How's your FICO Score?
Because we live in an automated, it's probably not that surprising that your creditworthiness comes down to one number.
Credit reporting agencies use your payment history to compile this score.
TransUnion, Equifax, and Experian, the three major credit reporting agencies, each have a proprietary formula for building your credit score. Fair Isaac and Cooriginally developed this score. .
Experian uses this model and calls its score FICO. Equifax's model, based on FICO, is called BEACON, while TransUnion, which also uses a slightly modified FICO, calls its score EMPIRICA. While these methods vary from one agency to another, all of the agencies use the following to calculate a credit score:
- Your Credit History - Have you had credit for years, or for just a short time?
- Late Payments - Do you have any payments later than 30 days?
- Balances on your Credit Cards - How many accounts do you have, and how much do you owe on them?
- Requests for Credit - How many times have lenders pulled your credit for the purpose of lending you money?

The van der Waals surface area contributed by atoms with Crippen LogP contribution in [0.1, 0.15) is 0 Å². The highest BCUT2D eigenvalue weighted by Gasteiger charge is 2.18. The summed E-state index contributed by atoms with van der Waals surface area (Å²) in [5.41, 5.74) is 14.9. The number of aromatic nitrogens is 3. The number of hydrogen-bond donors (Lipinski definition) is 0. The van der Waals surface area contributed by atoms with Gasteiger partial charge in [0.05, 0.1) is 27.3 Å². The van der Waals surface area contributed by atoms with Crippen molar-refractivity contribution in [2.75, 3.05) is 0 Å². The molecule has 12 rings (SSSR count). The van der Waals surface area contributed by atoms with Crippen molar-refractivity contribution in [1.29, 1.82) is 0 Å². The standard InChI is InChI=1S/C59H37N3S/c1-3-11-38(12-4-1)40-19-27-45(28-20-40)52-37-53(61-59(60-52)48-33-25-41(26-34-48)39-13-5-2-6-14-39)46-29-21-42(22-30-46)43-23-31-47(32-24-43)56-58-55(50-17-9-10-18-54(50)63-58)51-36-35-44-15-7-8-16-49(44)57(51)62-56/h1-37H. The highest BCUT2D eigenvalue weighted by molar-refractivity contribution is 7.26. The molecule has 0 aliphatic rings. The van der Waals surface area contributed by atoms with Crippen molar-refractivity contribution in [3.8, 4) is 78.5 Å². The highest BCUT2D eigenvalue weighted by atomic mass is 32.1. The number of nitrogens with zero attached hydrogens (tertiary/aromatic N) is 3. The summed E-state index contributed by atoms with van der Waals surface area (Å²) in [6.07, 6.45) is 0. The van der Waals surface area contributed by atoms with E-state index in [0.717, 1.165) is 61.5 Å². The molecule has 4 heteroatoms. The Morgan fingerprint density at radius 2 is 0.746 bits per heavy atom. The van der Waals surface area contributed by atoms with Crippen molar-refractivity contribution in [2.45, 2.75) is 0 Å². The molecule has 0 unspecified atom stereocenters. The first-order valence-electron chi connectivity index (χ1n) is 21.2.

Each of these is assigned a value and a weight. The results are added up and distilled into a single number. Credit scores can be as low as 300 and as high as 800. Higher scores are better. Most home buyers likely find their FICO scores above 620.
Not just for qualifying
Did you know? FICO scores are used for more than just determining whether or not you qualify for a mortgage. Higher scores indicate you are probably a better credit risk, and thus may qualify for a better mortgage rate.
Raising your FICO score
Unfortunately, there isn't a lot you can do to immediately improve your credit score. Since the score is based on your lifelong credit history, it's very hard to significantly improve the number with quick fixes. (Of course you can and should appeal incorrect items on your credit report.)
Getting your credit score
To improve your score, you've got to obtain the credit reports that the agencies use to build it, and of course, you need the score itself. Fair Isaac has created a web site (www.myFICO.com) that lets you do just that. It's inexpensive, fast, and easy to get your credit score as well as reports from all three reporting agencies. They also provide helpful information and online tools that help you analyze what actions might have the greatest impact on your FICO score.
You can get a federally-mandated free credit report every year from all three credit reporting agencies at AnnualCreditReport.com. While this report does not include a free credit score, the cost to "upgrade" your report to include a credit score is very reasonable.
Now that you have all the facts, you will be a more informed consumer and you'll be better positioned to get the right mortgage for you.
Curious about your credit score? Call us: 352-369-4200.